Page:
Seed Saving Biennials; by David Cavagnaro

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Seed Saving Biennials; by David Cavagnaro

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Seed Saving Biennials; by David Cavagnaro

  1. 1. Seed-Saving Biennials by David Cavagnaro I’ve been harvesting seed from all sorts of veg- of biennial crops from my home garden: cabbages,etables since I was a kid growing up in northern kale, Brussels sprouts, leeks, beets, chard, carrots,California. In a benign climate such as we had there, rutabagas, turnips. Once you understand the basicgetting a seed crop from your vegetables happens premise – you want to keep the plant in a dormantalmost on its own. Leave a plant – lettuce, broccoli, state, either indoors or in the garden, through theSwiss chard, almost anything – in the ground just a winter and then grow it on the following spring untillittle too long and pretty soon it’s going to seed. I it sets seed – the techniques aren’t difficult, they justnever bought seed unless there was a new variety that take a bit more time.I was after. Maintaining my family’s supply of biennial seed No matter where you live, it’s easy to save seed has become part of our routine for storing our winterof annuals like tomatoes, peppers, lettuce, melons and vegetables. At harvest time we simply separate outsquash. And in zone 8 and southward, biennial crops some of the finer specimens as parent stock. We’re– the cabbage family, onions and most root crops lucky to have a large root cellar, where the tempera-– are easy too. But where winters are cold enough to ture averages 32 to 40°F and the humidity about 90%freeze the ground hard, the biennials take a little more – the cole and root crops keep very well. Early theeffort. A lot of people, even committed seed-savers, following season we replant them outdoors, whereare unnecessarily afraid of trying. they quickly go to seed. Since seed for most of these Today I live in zone 4, where the winters get to vegetables will keep five or six years, I only need to30 below. And I’m still saving seed from all sorts do this for a handful of crops each year. Brassica oleracea varieties Many members of the family Brassicaceae are annuals – mustards, Chinese cabbage, arugula, cress and others – but members of the species oleracea are biennials. Firm types of brassicas – kohlrabi, Brussels sprouts and the hard storage varieties of cabbage – are the easiest to save. The leafy brassicas (kale, collards and Savoy cabbage) tend to mold and rot. Broccoli and cauliflower behave like annuals. I’ll talk first about cabbage because the way I handle any other brassica is just a variation of the treatment I give cabbages. I like to get my storage cabbages dug up and in pots in the root cellar before the temperature ap- proaches 20°F. I leave some cabbages in the garden later than that for eating (throwing blankets or other protection over them at night), but vegetables for the root cellar must be in excellent condition. Cold-dam- aged cabbages won’t last long before rotting. Cabbages don’t have extensive roots. After removing outer leaves, leaving just the heads, I lift the plants with a shovel, shake off the dirt and place them in five-gallon nursery containers, cramming about five cabbages into each pot. I fill the contain- ers with soil or sand and water well. The heads stay absolutely perfect this way for seven or eight months. Sometimes the humidity causes the outer leaves to Root Cellar with Biennials for Seed Saving rot. I just pull those leaves off and there’s a perfect (Photo by David Cavagnaro) cabbage underneath.48 Seed Savers Exchange
  2. 2. Root crops Carrots, beets, rutabagas, turnips and celery root are not close relatives but are all brought through the winter in a similar way. In mild climates they can be left in the garden, perhaps with a little mulch to pro- tect from cold where freezes do not penetrate deeply. Where the ground freezes, it’s safest to dig them, trim the leaves and store them in sawdust. Parsnips are the only root crop that can survive deep freezing. Even here in zone 4, I can leave them in the ground without mulching. The only danger is from voles, which can ruin root crops under mulch or snow. Preparing Cabbages for Winter Storage I dig root crops for storage any time before the (Photo by David Cavagnaro) ground freezes, though it can be a hand-numbing job if the weather is very cold. I trim the leaves about a With cabbages you can have your cake and eat it, quarter inch above the root, brush off the dirt and layertoo. All you need to plant out in the spring is the root the roots in wooden boxes.with some stem – there are plenty of dormant buds Traditionally, sand is used to separate the lay-along the stem that will sprout and go to seed. (Eat ers of root vegetables. But sand is heavy, so I preferthe seed cabbage heads last, though, because once the coarse sawdust or even the chipped leaves I use forhead is cut off, the stem is far more prone to rotting.) mulch. Separate each root from its neighbor becauseIf you plant out a cabbage with the head still intact, some will inevitably rot (the separation keeps thecut an X in the top to make it easier for the flower decay from spreading through the whole box). Startstalk to emerge. with a fresh batch of packing material each season. For loose-headed cabbages (early varieties. Sa- As with the cabbage family, select the best speci-voys and collards), make a special planting for the mens for seed parents while you are sorting the crop forseed crop, timed so you’ll have small plants with little packing. Seed stock should go in separate boxes thatheads when killing cold arrives. Dig the plants, strip are set aside, so there is no chance of eating them acci-all the leaves until only a head about the size of a ten- dentally. Any roots with insects holes or other damagenis ball remains, and pot them up for storage like the are most prone to decay and should be eaten first.others. A late summer planting of kale overwinters All of these vegetables need cross-pollination soright in the garden under a layer of mulch if winter you’ll need to plant at least two of each to get seed.temperatures are not too severe. But keep in mind that many more, perhaps at least 20, One cabbage will give you plenty of seed. Every- are necessary to maintain long-term genetic integritything in this family needs cross pollination by insects, of these crops. Since these plants are much smallerhowever, so you’ll need at least two to get a crop and than mature brassicas, a full patch does not take tooyou must separate each cabbage variety from all other much garden space.cabbages as well as any other brassicas. However, Beets are wind pollinated and will cross withit takes far more than just two plants to maintain Swiss chard. The others are insect pollinated. Carrotsgenetic viability in these biennial crops. Geneticists will cross with the Queen Anne’s lace, but the generecommend a minimum of 20 plants of vegetables like for white roots is dominant, so any orange carrot youonions, leeks, or brassicas. That may be more than get the following season is sure to be true to varietymost backyard gardeners have space for. If so, you type. Other root vegetables will cross within the groupcan save seed for a generation or two (in other words, as well as with wild relatives.one or two times) before the genetic quality begins to Again, the easiest way to handle the problem is toslip, then buy in fresh seed. grow just one from each group in a given year. Most In the home garden, it’s easier just to save seed of these seeds will keep four years or longer withfrom one brassica type each year and not worry about little trouble. The exception is parsnip seed, which isseparation distance. The seed will last four years or notoriously short-lived. We like parsnips, and I renewmore if kept dry at about 50°F. I routinely get five or the seed each year, which is as simple as leaving a fewsix years out of mine. plants in the ground. Russian kale is not a true kale; it is actually related To cover any storage losses, I like to reserve sixto rutabaga, Brassica napus, and will therefore not to a dozen of each root vegetable for the seed crop, butcross with other kales or oleracea varieties. again, if you plan to maintain your seed stock through2008 Harvest Edition 49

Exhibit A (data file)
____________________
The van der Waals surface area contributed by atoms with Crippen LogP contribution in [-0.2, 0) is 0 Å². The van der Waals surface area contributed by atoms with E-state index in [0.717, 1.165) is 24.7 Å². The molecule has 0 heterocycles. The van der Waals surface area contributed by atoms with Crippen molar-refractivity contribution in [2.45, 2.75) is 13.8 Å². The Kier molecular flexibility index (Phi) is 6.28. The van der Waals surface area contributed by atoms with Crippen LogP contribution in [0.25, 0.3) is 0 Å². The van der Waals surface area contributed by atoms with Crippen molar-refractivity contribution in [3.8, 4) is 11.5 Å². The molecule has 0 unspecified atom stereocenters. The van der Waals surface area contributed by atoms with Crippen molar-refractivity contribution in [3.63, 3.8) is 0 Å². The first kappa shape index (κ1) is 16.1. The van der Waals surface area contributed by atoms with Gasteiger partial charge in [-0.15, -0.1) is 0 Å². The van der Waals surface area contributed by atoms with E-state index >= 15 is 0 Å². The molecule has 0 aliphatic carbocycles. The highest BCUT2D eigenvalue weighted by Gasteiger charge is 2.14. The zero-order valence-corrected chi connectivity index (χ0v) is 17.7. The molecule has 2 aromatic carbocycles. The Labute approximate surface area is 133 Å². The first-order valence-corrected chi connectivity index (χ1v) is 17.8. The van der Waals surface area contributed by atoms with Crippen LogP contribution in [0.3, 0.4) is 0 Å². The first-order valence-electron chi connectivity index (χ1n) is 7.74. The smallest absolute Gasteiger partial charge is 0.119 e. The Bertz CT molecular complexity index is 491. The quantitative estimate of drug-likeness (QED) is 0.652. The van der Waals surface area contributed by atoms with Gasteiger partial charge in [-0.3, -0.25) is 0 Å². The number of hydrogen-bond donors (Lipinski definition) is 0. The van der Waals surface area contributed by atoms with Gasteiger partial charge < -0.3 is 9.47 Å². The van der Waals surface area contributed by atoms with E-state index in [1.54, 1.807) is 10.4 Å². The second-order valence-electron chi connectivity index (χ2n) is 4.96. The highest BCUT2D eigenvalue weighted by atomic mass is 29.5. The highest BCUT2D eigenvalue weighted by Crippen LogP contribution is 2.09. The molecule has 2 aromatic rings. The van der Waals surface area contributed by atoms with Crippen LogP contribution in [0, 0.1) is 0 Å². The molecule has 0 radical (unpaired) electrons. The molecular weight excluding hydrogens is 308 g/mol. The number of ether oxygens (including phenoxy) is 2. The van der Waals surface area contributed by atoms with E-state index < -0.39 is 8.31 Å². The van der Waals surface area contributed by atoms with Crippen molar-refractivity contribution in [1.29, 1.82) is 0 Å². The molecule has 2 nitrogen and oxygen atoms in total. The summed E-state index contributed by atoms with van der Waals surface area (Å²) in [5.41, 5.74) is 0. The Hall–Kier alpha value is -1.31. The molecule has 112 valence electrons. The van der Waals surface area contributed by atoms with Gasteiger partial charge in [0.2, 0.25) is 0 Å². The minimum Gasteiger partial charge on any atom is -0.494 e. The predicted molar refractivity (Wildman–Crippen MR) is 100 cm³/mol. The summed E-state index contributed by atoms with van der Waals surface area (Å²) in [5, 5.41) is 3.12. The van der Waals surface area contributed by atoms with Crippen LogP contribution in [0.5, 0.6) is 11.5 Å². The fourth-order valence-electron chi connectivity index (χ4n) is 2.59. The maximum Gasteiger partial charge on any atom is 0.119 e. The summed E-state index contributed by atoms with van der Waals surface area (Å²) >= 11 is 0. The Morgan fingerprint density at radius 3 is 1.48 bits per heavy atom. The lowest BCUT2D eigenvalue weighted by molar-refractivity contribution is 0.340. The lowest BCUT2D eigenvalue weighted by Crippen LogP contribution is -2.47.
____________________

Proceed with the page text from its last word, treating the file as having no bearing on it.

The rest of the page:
3. 3. several generations, up that number to about two dozen. let the plants go to seed. For most varieties and bestAll can be replanted outdoors as soon as the ground insurance of success, I dig leeks in the fall and replantthaws in spring, set very close together in the row. them densely, as many as I can fit, if five gallon plastic pots for root cellar storage. Onions I dig up my red onions in the fall and sort them Leeks are one of the easiest biennials to save be- for storage like the other crops, saving the very bestcause: most are so very cold hardy. But regular onions 20 or so for the seed crop. In mild areas you couldare one of the more difficult vegetables – it’s hard to replant the best specimens immediately and protectbring them through a long winter in a fully dormant with a light mulch of leaves or straw. In our climatestate. Onion seed loses viability very quickly and where the ground freezes solid, onions tend to rotyou need to plant a good number of parents to keep even if mulched, so we have to bring them indoors.the seed stock from gradually declining in quality. They will keep in a cold room (32 to 45°F) at 60 toMy family’s heirloom red onion kept getting smaller 70% humidity up to six months. They also keep welland smaller and producing more multiple-centered under very warm conditions – 77 to 95°F and aboutbulbs, until I learned to have 20 or more parents in 65% humidity.my seed patch. My onions sprout in late January or February. I Let’s start with leeks. In moderate climates you pot them up so they can grow roots and move themcan overwinter any leek outdoors with a bit of protec- into the root cellar. That tides them over until it’s safetive mulch. Here I can only overwinter the hardiest to move them outdoors. Onion varieties will cross-varieties, which are generally the short, stocky ones. pollinate with each other as well as with shallots andI dig them up and replant them in a trench at an angle, potato onions.so the roots and growing tips are well protected with a For seed to remain viable a long time it’s crucialbank of soil and only the tops of the leaves are above that it be completely dry. Cut the partially dry plantsground. Then I cover the leeks with a thick blanket bearing the seed crop and move them indoors to aof leaves. In spring, I just peel back the leaves and very dry room. Harvest seed just as it’s ready to fall away from the parent plant or as the pods are about to split. If the seed still feels slightly damp, spread it on paper in a thin layer. Store the seed in small paper envelopes labeled with the name of the plant, the variety and the date. The only truly airtight containers are metal or glass with rubber gaskets on the lids. Many small paper packets will fit into a large-mouthed glass jar. Weigh the seed in the packets, then put them in the jar with an equal weight of silica gel, which turns from blue to pink as it absorbs moisture. After a week in the container, the silica gel should be removed (it can be dried out slowly in an oven or microwave and reused many times) and the jar promptly resealed. Seed treated this way will retain excellent viability for a long time. If the glass or metal container is kept in a refrigerator or freezer, seed life is even longer. I encourage every gardener in mild climates to give biennial seed-saving a try. For those of us who brave our more northern arctic winters, creating some sort of cold but not frozen winter storage space is necessary, following the same conditions needed for good winter-long root crop storage. David Cavagnaro is one of SSE’s advisors. He Preparing Leeks for Root Cellar Storage spent eight years as the Garden Manager at Heri- (Photo by David Cavagnaro) tage Farm.50 Seed Savers Exchange